Archive for the ‘health’ Category

Philip Morris: Endangering Kids and Academic Ethics

Tobacco giant Philip Morris is doing its best to get its hands on research about teen smoking, and encouraging some UK academics to violate ethical standards along the way.

Here’s the story, by Andrew Hough for the Telegraph: Philip Morris: tobacco firm using FOI laws to access secret academic data

Philip Morris International has tried to force the University of Stirling to hand over secret data into teenage smoking and cigarette packaging gathered over more than a decade.

The manufacturers behind the popular Marlboro brand, have used Freedom of Information laws to [attempt to] gain access [to] about 6000 confidential interviews undertaken with teenagers as young as 13, which discuss their views on smoking and tobacco….

The researchers are rightly fighting the request.

It’s a shocking move on Philip Morris’s part, even just from a PR point of view. To be seen seeking information that the company clearly hopes to use in marketing to children will do nothing to improve anyone’s opinion of the firm or the industry.

But there’s a second wrong, here, and that lies in the attempt to get the researchers in question to violate their obligations to the research subjects — the children and their parents — who participated in the research in question.

When university-based researchers conduct any kind of research on human beings, they are required to adhere to pretty strict standards for research ethics. The most fundamental of those standards has to do with obtaining informed consent from research subjects. Such consent may be obtained only after research subjects are fully informed about the goals of the research, as well as about what sorts of privacy protections they can expect. In the case described here, it is almost certainly the case that the children interviewed, and their parents, would have been assured that while the researchers would of course eventually make public the aggregate results of their research, the raw data — the interview transcripts that Philip Morris seems to be seeking — would of course be kept confidential.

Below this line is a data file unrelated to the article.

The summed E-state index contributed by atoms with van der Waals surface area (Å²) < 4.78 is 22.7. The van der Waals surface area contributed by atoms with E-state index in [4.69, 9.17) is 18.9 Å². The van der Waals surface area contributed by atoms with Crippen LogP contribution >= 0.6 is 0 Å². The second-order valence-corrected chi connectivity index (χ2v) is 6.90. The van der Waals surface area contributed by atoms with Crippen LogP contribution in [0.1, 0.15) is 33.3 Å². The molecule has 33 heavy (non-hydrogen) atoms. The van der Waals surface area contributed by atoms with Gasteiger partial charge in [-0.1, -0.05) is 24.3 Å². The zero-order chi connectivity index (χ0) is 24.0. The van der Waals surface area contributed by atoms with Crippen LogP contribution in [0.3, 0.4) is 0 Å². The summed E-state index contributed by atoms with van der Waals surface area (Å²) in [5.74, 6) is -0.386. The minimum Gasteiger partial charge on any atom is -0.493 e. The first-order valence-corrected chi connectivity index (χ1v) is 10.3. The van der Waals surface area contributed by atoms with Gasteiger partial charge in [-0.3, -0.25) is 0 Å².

So Philip Morris is asking these researchers to break their promise and to breach the trust placed in them by research subjects. The company is attempting to get the researchers to violate their duty. This puts the company’s behaviour into the same moral category as suborning perjury or intentionally putting another party into a conflict of interest. It’s a bad thing when a company violates its own duties; but it is especially corrosive to work so hard at encouraging other people to violate theirs.

Winning the Hearts and Minds of Organic Consumers

The agri-food business has rapidly become one of the most ethically-controversial on the planet. Vicious cultural battles are being fought over what constitutes an ethically-decent way to raise various food products. And marketers are fighting tooth-and-claw to develop and market food products that meet the increasingly diverse desires of consumers — including consumers who may want food that is not just low-fat, low-salt, and low-cal, but organic, free-range, local, low-carbon, cruelty-free, fair-trade and/or free of genetically-modified ingredients. Winning the hearts and minds of a public with such varied preferences and interests is no easy task.